43. Big Red of Meadow Stable: Secretariat, The Making of a Champion by William Nack
44. The Bill James Historical Baseball Abstract by Bill James
45. End Zone by Don Delillo
46. Foul! The Connie Hawkins Story by David Wolf
47. Shoeless Joe by W.P. Kinsella
48. Into Thin Air: A Personal Account of the Mt. Everest Disaster by Jon Krakauer
49. Eight Men Out: The Black Sox and the 1919 World Series by Eliot Asinof
50. Baseball’s Great Experiment: Jackie Robinson and His Legacy by Jules Tygiel

51. Laughing in the Hills by Bill Barich
52. Dollar Sign on the Muscle: The World of Baseball Scouting by Keving Kerrane
53. The Bronx Zoo by Sparky Lyle and Peter Golenbock
54. The Professional by W.C. Heinz
55. The Baseball Encyclopedia: The Complete and Definitive Record of Major League Baseball by Macmillan Publishing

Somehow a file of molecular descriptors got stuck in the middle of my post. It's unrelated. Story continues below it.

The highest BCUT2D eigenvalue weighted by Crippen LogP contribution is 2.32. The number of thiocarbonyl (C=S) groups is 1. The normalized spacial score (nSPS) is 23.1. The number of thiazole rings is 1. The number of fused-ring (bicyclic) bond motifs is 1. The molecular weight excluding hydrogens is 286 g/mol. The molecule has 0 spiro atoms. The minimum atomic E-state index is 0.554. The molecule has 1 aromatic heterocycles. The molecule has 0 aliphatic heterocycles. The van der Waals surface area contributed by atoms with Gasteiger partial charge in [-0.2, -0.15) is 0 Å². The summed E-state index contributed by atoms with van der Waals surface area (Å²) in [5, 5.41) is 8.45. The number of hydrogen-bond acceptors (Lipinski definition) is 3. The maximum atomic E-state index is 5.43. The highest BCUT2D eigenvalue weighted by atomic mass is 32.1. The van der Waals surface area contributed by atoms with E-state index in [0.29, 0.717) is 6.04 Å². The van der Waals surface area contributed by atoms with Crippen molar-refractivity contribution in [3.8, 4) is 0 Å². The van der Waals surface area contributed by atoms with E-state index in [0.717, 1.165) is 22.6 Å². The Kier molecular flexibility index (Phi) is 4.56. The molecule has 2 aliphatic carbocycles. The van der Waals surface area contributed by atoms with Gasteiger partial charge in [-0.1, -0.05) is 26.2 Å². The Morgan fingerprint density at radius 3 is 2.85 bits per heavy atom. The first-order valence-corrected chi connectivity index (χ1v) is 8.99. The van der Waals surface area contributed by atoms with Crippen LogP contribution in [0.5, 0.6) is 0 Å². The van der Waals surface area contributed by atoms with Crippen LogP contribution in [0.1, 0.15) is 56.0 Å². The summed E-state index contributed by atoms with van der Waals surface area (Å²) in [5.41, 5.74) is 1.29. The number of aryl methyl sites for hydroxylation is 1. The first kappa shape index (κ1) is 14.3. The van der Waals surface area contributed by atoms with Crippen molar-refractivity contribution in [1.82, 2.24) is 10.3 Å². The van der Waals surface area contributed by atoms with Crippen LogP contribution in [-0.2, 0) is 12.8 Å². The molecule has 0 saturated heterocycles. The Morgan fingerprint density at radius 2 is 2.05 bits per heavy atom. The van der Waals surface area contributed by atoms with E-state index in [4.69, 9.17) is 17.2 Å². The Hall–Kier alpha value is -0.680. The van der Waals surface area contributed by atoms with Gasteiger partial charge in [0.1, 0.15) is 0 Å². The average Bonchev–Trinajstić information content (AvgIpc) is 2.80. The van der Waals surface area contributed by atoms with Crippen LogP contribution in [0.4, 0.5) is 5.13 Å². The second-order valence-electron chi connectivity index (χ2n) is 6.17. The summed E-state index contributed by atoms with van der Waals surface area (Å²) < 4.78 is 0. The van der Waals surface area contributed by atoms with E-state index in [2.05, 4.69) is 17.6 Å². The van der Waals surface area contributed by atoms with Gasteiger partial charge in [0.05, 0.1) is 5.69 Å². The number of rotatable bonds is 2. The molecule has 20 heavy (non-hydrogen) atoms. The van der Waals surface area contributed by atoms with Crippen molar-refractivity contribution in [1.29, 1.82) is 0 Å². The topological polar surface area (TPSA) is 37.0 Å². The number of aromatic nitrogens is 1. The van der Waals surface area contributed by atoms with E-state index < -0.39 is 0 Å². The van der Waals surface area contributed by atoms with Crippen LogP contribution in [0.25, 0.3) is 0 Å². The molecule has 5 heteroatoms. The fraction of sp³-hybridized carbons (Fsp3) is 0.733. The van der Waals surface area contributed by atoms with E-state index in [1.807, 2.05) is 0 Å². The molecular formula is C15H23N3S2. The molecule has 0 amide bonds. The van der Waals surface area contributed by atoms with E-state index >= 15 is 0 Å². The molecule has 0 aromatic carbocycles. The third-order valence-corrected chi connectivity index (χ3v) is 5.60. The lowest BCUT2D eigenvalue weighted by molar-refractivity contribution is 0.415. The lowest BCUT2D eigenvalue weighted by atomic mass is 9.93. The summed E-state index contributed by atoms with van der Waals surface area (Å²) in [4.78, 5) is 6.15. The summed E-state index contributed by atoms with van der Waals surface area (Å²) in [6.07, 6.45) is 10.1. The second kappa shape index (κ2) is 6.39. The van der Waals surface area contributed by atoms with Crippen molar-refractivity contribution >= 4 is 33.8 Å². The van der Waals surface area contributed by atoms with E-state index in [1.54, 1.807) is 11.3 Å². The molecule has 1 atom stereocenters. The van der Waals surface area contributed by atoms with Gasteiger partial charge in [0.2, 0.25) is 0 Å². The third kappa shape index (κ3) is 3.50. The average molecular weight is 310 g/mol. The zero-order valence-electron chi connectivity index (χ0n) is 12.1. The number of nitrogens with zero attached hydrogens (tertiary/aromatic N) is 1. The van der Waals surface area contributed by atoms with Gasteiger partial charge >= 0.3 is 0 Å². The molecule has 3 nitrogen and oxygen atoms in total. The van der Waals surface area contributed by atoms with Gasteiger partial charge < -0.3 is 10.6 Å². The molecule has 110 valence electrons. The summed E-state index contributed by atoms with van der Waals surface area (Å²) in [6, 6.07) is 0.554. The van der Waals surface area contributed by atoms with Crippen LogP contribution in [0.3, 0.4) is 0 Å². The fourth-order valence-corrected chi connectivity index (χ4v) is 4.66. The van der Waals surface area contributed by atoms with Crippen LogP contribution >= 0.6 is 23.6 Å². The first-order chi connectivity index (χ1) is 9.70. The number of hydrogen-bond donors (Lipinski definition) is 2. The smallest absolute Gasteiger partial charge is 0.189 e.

56. A Savage Business: The Comeback and Comedown of Mike Tyson by Richard Hoffer
57. The Glory of Their Times by Lawrence S. Ritter
58. The Complete Armchair Book of Baseball: An All-Star Lineup Celebrates America’s National Pastime by John Thorn
59. Among the Thugs by Bill Buford
60. Lords of the Realm: The Real History of Baseball by John Helyar

61. The Universal Baseball Association, J. Henry Waugh, Prop. By Robert Coover
62. Days of Grace by Arthur Ashe
63. Out of Their League by Dave Meggyesy
64. Golf Dreams: Writings on Golf by John Updike
65. In These Girls, Hope Is a Muscle by Madeleine Blais
66. They Call Me Coach by John Wooden with Jack Tobin
67. Cosell by Howard Cosell
68. Down the Fairway by Bobby Jones and O.B. Keeler
69. Big Game, Small World: A Basketball Adventure by Alexander Wolff
70. The Last Shot: City Streets, Basketball Dreams by Darcy Frey

71. Arnold: The Education of a Bodybuilder by Arnold Schwarzenegger
72. Out of the Bunker and Into the Trees by Rex Lardner
73. The Fight by Normal Mailer
74. Only the Ball Was White by Robert W. Peterson
75. Harvey Penick’s Little Red Book: Lessons and Teachings from a Lifetime of Golf by Harvey Penick with Bud Shrake